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Q: grammer ( Answered,   2 Comments )
Subject: grammer
Category: Reference, Education and News > General Reference
Asked by: threegirls-ga
List Price: $10.00
Posted: 31 May 2004 07:38 PDT
Expires: 30 Jun 2004 07:38 PDT
Question ID: 354241
The correct grammatical use(s) and spellings of the word prejudice
Subject: Re: grammar
Answered By: willie-ga on 31 May 2004 08:14 PDT
Hi, and thanks for the question.

Prejudice (no 'd' before the 'j') is  a much-misspelled word.

It can be a noun........"They were victims of prejudice" or in plural
"They showed their prejudices"

and it can be a verb ..."News reports can prejudice a jury" or "She
deliberately prejudices herself against anything new."

and it can, in its past participle form, prejudiced, be an adjective
...."The prejudiced jury reached an unfair verdict." 

The Columbia guide to standard english at :
has this to say if you want a formal definition of the above

prejudice (n., v.), prejudiced (adj.) 
A prejudice may be either a predisposition in favor of something or a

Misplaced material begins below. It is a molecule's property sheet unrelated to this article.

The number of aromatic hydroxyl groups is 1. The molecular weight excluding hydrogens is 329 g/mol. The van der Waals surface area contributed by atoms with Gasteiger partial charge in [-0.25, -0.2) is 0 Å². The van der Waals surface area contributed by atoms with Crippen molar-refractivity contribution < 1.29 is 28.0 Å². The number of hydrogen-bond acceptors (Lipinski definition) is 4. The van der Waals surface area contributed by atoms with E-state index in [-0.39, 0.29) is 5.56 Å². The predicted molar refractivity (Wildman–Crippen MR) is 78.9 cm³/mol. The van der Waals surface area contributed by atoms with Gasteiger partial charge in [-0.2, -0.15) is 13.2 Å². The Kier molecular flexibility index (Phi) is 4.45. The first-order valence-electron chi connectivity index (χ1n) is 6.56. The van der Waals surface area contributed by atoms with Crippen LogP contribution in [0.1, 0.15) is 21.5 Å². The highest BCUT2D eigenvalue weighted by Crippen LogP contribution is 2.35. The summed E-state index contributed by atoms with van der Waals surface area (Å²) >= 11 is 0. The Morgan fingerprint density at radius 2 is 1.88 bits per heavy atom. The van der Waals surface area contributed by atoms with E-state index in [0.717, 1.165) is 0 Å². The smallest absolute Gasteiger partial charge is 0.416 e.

predisposition opposed to it, and the verb reflects these same two
diametrically opposite views; hence context must make clear which sort
is meant, especially since, left unspecified, prejudice will usually
be taken to be negative, pejorative, and against.

The verb prejudice combines most frequently with a direct object or a
reflexive pronoun followed by against, toward(s), or (rarely) in favor
- His nagging prejudiced the children against [toward(s)] him. 
- She deliberately prejudices herself against [in favor of] anything new. 

The noun prejudice combines with these same prepositions, again only
rarely with in favor of:
- Her prejudices against [toward(s), in favor of] Italian cooking are well known. 

The preposition to is Standard only in the phrase without prejudice to: 
- My decision is quite without prejudice to any new proposals. 

Hope that answers your question, but please ask if you'd like anything
clarified before rating


Search used
usage prejudice
Subject: Re: grammer
From: amber00-ga on 31 May 2004 13:06 PDT
My former English teacher was of the opinion that prejudice was always
against something. If one has an unreasoning preference in favour of
something, that is a bias. So one is biased in favour and prejudiced
against something.
However, this was in the Uk in the 1970s, so practice may have
changed, or may differ from British usage in the USA and elsewhere.
Best wishes,
Subject: Re: grammer
From: pinkfreud-ga on 31 May 2004 15:57 PDT
Wonderful answer, Willie!

One of my pet peeves is the sloppy usage of the word "prejudice" as if
it were an adjective, as in "It's impossible to get a fair trial if
the jury is prejudice." I have seen this usage in print several times.
Even my local newspaper seems to have lost its grip on the proper use
of this word and its variants.

"Prejudice" may be a noun or a verb. The adjectival form is "prejudiced."

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